16 May 2022 | News
The country aims to meet international goals to eliminate local HIV transmission
The number of people being diagnosed with Human immunodeficiency virus (HIV) in New Zealand (NZ) continues to decline, as per the figures released by the University of Otago’s AIDS Epidemiology Group. The AIDS Epidemiology Group is based in the Department of Preventive and Social Medicine, Dunedin School of Medicine, University of Otago. and funded by the Ministry of Health to undertake epidemiological surveillance of HIV infection and AIDS in New Zealand.
In 2021, of the 112 people notified with HIV, 67 were first diagnosed in New Zealand, 43 of whom were reported to have acquired HIV locally.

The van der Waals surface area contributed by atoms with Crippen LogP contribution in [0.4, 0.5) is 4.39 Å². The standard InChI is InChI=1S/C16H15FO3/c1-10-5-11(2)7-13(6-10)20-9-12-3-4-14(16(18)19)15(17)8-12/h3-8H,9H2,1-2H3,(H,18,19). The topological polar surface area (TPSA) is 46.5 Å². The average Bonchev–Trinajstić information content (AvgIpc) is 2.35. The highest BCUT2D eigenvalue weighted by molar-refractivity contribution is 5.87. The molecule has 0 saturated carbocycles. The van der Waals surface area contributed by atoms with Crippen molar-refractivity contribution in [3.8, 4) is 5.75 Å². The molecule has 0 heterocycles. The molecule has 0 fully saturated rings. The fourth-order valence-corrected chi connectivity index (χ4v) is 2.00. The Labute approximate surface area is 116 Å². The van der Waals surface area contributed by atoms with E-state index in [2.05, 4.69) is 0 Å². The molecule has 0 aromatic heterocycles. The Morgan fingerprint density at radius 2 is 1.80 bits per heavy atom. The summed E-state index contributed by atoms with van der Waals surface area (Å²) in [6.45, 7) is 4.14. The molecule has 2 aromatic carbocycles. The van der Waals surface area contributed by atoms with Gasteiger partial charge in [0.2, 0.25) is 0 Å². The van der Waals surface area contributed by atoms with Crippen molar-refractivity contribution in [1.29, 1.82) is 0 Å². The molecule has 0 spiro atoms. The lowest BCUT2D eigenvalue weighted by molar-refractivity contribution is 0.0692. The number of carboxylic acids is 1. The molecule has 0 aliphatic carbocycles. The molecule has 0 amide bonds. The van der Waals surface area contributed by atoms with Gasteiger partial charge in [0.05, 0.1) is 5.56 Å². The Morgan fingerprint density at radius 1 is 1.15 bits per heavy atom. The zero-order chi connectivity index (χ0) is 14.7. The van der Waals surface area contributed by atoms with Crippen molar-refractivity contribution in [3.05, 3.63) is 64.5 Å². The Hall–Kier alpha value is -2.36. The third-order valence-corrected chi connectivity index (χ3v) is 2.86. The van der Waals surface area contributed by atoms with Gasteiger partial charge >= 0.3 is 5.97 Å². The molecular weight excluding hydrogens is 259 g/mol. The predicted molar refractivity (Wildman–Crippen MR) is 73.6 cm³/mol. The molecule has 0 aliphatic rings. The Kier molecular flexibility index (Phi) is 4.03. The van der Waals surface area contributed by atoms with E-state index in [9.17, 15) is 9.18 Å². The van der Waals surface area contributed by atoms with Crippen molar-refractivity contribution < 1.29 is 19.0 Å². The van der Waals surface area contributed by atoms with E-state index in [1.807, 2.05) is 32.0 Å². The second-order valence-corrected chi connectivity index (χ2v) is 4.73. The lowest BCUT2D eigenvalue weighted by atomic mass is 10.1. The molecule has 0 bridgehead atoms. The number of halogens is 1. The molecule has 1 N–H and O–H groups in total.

The number of people diagnosed in New Zealand (67) has continued to decline since the peak of 195 in 2016, and represents a 51 per cent drop from the annual average of 137 during the previous five years (2016 to 2020).
The number diagnosed in New Zealand in 2021 is the lowest since the late 1990s.
AIDS Epidemiology Group leader Dr Sue McAllister says the results are very encouraging.
“The decline is likely due to the combination prevention measures of condom use, access to pre-exposure prophylaxis, and early testing and treatment, as well as being impacted by the continued restrictions in 2021 due to the COVID-19 pandemic. It will be important to continue monitoring these numbers as restrictions are lifted", said Dr Sue.